UCL News


To profit or explore - it seems that is the question

14 June 2006

People are constantly pulled between profiting from the things they know will reap rewards and exploring new options - but it is exploration that uses high-level regions of the brain, according to a study by UCL (University College London) scientists published in Nature on 15th June.

By analysing how people's brains work while gambling, the team led by Dr Nathaniel Daw and Dr John O'Doherty, have found that trying out new things uses the human frontopolar cortex and intraparietal sulcus, whereas falling back on familiar territory involves areas of the brain associated with reward and pleasure. This brain activity may reflect the fact that exploring new options requires overriding the desire for immediate profit.

Dr Daw, UCL Gatsby Computational Neuroscience Unit, said: "Whether you are a stockbroker, a gambler choosing between slot machines or an animal trying to forage for food, the desire to select what seems the richest option is always balanced against the desire to choose a less familiar option that might turn out to serve better. This exploration is often critical to survival.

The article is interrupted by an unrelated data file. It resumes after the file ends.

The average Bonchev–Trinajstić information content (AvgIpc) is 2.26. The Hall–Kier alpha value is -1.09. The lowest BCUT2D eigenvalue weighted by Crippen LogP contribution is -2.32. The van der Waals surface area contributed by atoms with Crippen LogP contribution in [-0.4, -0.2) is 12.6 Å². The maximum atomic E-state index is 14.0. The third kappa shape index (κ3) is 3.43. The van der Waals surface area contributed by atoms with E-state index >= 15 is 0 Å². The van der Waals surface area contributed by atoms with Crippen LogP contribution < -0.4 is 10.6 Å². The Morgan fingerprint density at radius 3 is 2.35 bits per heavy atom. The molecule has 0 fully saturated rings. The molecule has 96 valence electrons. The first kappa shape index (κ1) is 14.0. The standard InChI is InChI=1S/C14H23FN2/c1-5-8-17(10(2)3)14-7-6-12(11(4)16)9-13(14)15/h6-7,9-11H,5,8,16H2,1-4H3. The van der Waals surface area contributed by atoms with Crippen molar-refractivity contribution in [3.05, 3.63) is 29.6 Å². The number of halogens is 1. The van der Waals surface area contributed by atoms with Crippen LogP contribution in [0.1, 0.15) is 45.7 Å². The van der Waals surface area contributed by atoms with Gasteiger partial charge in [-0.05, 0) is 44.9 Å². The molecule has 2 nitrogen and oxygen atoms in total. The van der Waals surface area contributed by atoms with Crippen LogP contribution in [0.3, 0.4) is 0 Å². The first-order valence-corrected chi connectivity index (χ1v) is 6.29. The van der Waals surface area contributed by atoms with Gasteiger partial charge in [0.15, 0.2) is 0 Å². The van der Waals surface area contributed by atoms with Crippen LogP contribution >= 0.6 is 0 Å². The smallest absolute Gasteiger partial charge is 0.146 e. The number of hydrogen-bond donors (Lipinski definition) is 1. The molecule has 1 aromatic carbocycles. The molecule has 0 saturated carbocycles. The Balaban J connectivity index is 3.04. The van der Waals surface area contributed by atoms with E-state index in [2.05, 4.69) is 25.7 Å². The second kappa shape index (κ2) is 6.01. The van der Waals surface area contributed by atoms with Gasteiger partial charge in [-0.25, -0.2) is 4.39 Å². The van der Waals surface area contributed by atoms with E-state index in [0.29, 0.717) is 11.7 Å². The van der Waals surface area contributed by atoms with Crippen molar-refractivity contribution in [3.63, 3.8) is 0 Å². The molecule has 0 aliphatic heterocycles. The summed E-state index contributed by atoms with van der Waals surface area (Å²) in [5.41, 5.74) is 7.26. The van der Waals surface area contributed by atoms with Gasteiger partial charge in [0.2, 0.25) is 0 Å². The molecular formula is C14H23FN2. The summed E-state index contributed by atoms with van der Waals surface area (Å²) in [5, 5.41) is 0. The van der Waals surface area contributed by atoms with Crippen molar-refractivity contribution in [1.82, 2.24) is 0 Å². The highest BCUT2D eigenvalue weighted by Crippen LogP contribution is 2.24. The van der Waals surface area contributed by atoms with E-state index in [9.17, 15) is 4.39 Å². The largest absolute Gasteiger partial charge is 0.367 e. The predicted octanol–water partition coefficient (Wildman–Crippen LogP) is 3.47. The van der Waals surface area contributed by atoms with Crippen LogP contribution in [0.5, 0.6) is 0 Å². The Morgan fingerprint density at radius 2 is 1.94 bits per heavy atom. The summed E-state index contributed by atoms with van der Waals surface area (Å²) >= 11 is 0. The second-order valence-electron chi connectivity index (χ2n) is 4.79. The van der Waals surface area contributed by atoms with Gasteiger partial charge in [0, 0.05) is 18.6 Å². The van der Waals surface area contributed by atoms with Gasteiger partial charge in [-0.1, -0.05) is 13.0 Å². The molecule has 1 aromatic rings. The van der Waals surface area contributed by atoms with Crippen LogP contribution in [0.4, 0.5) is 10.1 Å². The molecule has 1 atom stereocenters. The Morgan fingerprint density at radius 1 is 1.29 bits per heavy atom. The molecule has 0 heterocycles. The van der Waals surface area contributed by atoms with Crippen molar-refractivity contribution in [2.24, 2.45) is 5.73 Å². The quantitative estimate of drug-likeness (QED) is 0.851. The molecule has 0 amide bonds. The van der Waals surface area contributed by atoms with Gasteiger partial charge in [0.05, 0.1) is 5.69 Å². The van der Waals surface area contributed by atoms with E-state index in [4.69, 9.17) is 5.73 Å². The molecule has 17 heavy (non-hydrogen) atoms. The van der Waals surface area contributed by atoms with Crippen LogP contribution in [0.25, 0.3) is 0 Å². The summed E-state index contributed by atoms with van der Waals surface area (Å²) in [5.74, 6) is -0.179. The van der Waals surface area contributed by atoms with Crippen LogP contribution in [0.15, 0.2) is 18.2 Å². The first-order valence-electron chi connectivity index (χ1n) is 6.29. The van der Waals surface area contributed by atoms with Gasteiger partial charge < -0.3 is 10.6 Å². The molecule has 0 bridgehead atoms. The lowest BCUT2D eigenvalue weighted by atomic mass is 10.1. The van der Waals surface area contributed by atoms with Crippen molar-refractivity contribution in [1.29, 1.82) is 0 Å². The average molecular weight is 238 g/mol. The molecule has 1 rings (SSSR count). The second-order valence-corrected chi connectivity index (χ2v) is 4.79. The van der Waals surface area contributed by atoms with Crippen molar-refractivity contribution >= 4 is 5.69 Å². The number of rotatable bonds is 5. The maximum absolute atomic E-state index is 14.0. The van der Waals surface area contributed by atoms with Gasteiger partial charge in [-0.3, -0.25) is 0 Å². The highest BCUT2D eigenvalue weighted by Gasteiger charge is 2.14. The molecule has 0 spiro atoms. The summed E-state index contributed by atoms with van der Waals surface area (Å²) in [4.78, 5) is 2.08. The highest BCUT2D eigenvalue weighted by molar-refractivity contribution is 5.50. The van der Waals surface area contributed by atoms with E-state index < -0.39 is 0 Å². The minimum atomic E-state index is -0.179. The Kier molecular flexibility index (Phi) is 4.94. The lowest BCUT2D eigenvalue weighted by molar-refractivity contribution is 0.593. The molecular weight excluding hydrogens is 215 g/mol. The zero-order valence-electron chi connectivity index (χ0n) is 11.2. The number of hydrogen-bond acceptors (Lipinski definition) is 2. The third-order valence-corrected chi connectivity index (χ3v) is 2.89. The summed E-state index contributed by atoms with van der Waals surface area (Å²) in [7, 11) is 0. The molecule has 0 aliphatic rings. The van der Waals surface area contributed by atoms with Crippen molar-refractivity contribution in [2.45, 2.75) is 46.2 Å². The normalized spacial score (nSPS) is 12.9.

"Most people switch between exploring and exploiting seamlessly and this has always made it hard to distinguish between someone who is doing something they know will offer the highest pay-out and a person who is testing out new options. By using some of the systems used to program robots to learn and make decisions, we have now found which areas of the brain are responsible for these different behaviours."

The team studied the behaviour of 14 subjects while they were gambling for money using on-screen slot machines. To find out whether the subjects were using exploitative or exploratory gambling strategies, the team compared the human behaviour with the decisions made by intelligent robots. fMRI scans were used to measure brain activity to show which brain areas were activated when exploring or exploiting.

After the task, subjects were asked to describe their choice of strategies. The majority of subjects reported occasionally trying the different slot machines to work out which had the highest payoffs (exploring) and at all other times choosing the slot they thought had the highest payoffs (exploiting).

Notes for Editors:

1. The paper 'Cortical substrates for exploratory decisions in humans' will be published in Nature on 15 June.

2. The list of authors is: Nathaniel D. Daw1*, John P. O'Doherty2*, Peter Dayan1, Ben Seymour2 & Raymond J. Dolan2 (1 Gatsby Computational Neuroscience Unit, UCL; 2 Wellcome Department of Imaging Neuroscience, UCL)

3. Funding was from a Royal Society USA Research Fellowship (N.D.), the Gatsby Foundation (N.D., P.D.), the EU BIBA project (N.D., P.D.), and a Wellcome Trust Programme Grant (J.O.D., R.D.).

4. For further information please contact Alex Brew at UCL press office on +44 (0)20 7679 9726 or a.brew@ucl.ac.uk. Out-of-hours contact +44 (0)7747 565 056